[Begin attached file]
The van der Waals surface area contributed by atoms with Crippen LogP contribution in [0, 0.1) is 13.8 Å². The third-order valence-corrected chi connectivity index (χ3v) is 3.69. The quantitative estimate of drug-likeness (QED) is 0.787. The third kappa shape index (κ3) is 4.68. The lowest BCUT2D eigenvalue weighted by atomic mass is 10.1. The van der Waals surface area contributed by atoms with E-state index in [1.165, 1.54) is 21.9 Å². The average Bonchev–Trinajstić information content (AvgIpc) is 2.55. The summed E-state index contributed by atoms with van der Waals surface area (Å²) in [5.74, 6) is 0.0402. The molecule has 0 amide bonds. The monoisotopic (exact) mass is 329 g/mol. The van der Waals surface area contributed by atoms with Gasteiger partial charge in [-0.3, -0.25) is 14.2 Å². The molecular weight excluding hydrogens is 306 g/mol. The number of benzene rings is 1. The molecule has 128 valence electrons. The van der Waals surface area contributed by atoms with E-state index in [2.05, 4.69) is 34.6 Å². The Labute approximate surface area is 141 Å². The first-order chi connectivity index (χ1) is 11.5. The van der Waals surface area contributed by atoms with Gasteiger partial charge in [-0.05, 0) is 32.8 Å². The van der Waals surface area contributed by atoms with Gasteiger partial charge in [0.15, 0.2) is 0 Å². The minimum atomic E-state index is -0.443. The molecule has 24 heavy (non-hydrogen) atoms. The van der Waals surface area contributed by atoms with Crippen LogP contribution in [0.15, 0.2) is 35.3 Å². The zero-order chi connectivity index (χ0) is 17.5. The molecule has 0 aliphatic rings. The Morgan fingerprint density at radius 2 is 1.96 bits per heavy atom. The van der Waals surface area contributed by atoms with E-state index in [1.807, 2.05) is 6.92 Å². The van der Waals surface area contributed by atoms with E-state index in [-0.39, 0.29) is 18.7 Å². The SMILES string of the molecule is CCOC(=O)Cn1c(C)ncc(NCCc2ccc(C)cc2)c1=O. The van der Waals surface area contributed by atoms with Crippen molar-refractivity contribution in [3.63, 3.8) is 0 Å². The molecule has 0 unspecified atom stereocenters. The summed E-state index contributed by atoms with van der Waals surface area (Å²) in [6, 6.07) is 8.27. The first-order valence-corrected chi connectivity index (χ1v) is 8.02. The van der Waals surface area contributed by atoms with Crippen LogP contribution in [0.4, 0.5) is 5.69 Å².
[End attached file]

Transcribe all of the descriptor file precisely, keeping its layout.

The van der Waals surface area contributed by atoms with Crippen LogP contribution in [0, 0.1) is 13.8 Å². The third-order valence-corrected chi connectivity index (χ3v) is 3.69. The quantitative estimate of drug-likeness (QED) is 0.787. The third kappa shape index (κ3) is 4.68. The lowest BCUT2D eigenvalue weighted by atomic mass is 10.1. The van der Waals surface area contributed by atoms with E-state index in [1.165, 1.54) is 21.9 Å². The average Bonchev–Trinajstić information content (AvgIpc) is 2.55. The summed E-state index contributed by atoms with van der Waals surface area (Å²) in [5.74, 6) is 0.0402. The molecule has 0 amide bonds. The monoisotopic (exact) mass is 329 g/mol. The van der Waals surface area contributed by atoms with Gasteiger partial charge in [-0.3, -0.25) is 14.2 Å². The molecular weight excluding hydrogens is 306 g/mol. The number of benzene rings is 1. The molecule has 128 valence electrons. The van der Waals surface area contributed by atoms with E-state index in [2.05, 4.69) is 34.6 Å². The Labute approximate surface area is 141 Å². The first-order chi connectivity index (χ1) is 11.5. The van der Waals surface area contributed by atoms with Gasteiger partial charge in [-0.05, 0) is 32.8 Å². The van der Waals surface area contributed by atoms with Gasteiger partial charge in [0.15, 0.2) is 0 Å². The minimum atomic E-state index is -0.443. The molecule has 24 heavy (non-hydrogen) atoms. The van der Waals surface area contributed by atoms with Crippen LogP contribution in [0.15, 0.2) is 35.3 Å². The zero-order chi connectivity index (χ0) is 17.5. The molecule has 0 aliphatic rings. The Morgan fingerprint density at radius 2 is 1.96 bits per heavy atom. The van der Waals surface area contributed by atoms with E-state index in [1.807, 2.05) is 6.92 Å². The van der Waals surface area contributed by atoms with E-state index in [-0.39, 0.29) is 18.7 Å². The SMILES string of the molecule is CCOC(=O)Cn1c(C)ncc(NCCc2ccc(C)cc2)c1=O. The van der Waals surface area contributed by atoms with Crippen molar-refractivity contribution in [3.63, 3.8) is 0 Å². The molecule has 0 unspecified atom stereocenters. The summed E-state index contributed by atoms with van der Waals surface area (Å²) in [6, 6.07) is 8.27. The first-order valence-corrected chi connectivity index (χ1v) is 8.02. The van der Waals surface area contributed by atoms with Crippen LogP contribution in [0.4, 0.5) is 5.69 Å².